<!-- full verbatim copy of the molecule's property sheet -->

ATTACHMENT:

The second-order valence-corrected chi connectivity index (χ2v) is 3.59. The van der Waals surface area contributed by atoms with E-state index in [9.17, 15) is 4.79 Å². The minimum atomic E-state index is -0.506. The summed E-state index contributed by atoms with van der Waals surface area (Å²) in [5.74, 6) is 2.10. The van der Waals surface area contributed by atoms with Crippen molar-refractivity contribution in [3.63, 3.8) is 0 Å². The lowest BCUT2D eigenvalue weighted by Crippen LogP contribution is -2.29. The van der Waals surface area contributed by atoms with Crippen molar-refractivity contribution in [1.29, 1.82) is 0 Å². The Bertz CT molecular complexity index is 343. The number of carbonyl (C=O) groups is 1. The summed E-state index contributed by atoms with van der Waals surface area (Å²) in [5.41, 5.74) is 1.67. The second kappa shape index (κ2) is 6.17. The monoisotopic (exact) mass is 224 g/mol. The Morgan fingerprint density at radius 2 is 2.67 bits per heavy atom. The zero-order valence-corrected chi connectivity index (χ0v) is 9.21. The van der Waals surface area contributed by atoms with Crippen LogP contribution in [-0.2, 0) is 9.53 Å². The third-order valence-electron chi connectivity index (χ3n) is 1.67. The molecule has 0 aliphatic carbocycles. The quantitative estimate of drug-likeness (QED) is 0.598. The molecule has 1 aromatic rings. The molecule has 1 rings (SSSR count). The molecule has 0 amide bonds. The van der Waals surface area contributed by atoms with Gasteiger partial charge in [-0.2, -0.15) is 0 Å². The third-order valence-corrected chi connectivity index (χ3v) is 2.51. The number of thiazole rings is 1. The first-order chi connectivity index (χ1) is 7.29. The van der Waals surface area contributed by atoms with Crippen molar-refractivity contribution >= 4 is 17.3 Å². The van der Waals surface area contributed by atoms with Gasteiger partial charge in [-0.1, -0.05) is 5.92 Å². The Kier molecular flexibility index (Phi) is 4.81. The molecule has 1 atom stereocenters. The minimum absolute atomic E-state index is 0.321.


The second-order valence-corrected chi connectivity index (χ2v) is 3.59. The van der Waals surface area contributed by atoms with E-state index in [9.17, 15) is 4.79 Å². The minimum atomic E-state index is -0.506. The summed E-state index contributed by atoms with van der Waals surface area (Å²) in [5.74, 6) is 2.10. The van der Waals surface area contributed by atoms with Crippen molar-refractivity contribution in [3.63, 3.8) is 0 Å². The lowest BCUT2D eigenvalue weighted by Crippen LogP contribution is -2.29. The van der Waals surface area contributed by atoms with Crippen molar-refractivity contribution in [1.29, 1.82) is 0 Å². The Bertz CT molecular complexity index is 343. The number of carbonyl (C=O) groups is 1. The summed E-state index contributed by atoms with van der Waals surface area (Å²) in [5.41, 5.74) is 1.67. The second kappa shape index (κ2) is 6.17. The monoisotopic (exact) mass is 224 g/mol. The Morgan fingerprint density at radius 2 is 2.67 bits per heavy atom. The zero-order valence-corrected chi connectivity index (χ0v) is 9.21. The van der Waals surface area contributed by atoms with Crippen LogP contribution in [-0.2, 0) is 9.53 Å². The third-order valence-electron chi connectivity index (χ3n) is 1.67. The molecule has 0 aliphatic carbocycles. The quantitative estimate of drug-likeness (QED) is 0.598. The molecule has 1 aromatic rings. The molecule has 1 rings (SSSR count). The molecule has 0 amide bonds. The van der Waals surface area contributed by atoms with Gasteiger partial charge in [-0.2, -0.15) is 0 Å². The third-order valence-corrected chi connectivity index (χ3v) is 2.51. The number of thiazole rings is 1. The first-order chi connectivity index (χ1) is 7.29. The van der Waals surface area contributed by atoms with Crippen molar-refractivity contribution >= 4 is 17.3 Å². The van der Waals surface area contributed by atoms with Gasteiger partial charge in [-0.1, -0.05) is 5.92 Å². The Kier molecular flexibility index (Phi) is 4.81. The molecule has 1 atom stereocenters. The minimum absolute atomic E-state index is 0.321.